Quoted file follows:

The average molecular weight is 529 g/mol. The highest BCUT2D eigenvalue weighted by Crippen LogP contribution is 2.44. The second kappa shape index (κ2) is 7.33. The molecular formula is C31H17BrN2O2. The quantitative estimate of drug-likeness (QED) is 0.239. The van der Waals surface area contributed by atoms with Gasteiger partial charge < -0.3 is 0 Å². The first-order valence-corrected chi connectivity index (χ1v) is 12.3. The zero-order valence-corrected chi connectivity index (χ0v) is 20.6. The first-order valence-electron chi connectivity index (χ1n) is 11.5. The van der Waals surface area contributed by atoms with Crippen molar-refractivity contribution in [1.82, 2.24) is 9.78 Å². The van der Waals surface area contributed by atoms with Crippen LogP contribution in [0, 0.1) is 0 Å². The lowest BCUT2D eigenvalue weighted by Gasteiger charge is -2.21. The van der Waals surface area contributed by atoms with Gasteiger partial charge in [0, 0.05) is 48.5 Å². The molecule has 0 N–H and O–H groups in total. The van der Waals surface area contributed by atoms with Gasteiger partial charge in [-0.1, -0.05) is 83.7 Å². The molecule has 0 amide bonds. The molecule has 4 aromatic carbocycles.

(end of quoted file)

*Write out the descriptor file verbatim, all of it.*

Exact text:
The average molecular weight is 529 g/mol. The highest BCUT2D eigenvalue weighted by Crippen LogP contribution is 2.44. The second kappa shape index (κ2) is 7.33. The molecular formula is C31H17BrN2O2. The quantitative estimate of drug-likeness (QED) is 0.239. The van der Waals surface area contributed by atoms with Gasteiger partial charge < -0.3 is 0 Å². The first-order valence-corrected chi connectivity index (χ1v) is 12.3. The zero-order valence-corrected chi connectivity index (χ0v) is 20.6. The first-order valence-electron chi connectivity index (χ1n) is 11.5. The van der Waals surface area contributed by atoms with Crippen molar-refractivity contribution in [1.82, 2.24) is 9.78 Å². The van der Waals surface area contributed by atoms with Crippen LogP contribution in [0, 0.1) is 0 Å². The lowest BCUT2D eigenvalue weighted by Gasteiger charge is -2.21. The van der Waals surface area contributed by atoms with Gasteiger partial charge in [0, 0.05) is 48.5 Å². The molecule has 0 N–H and O–H groups in total. The van der Waals surface area contributed by atoms with Gasteiger partial charge in [-0.1, -0.05) is 83.7 Å². The molecule has 0 amide bonds. The molecule has 4 aromatic carbocycles.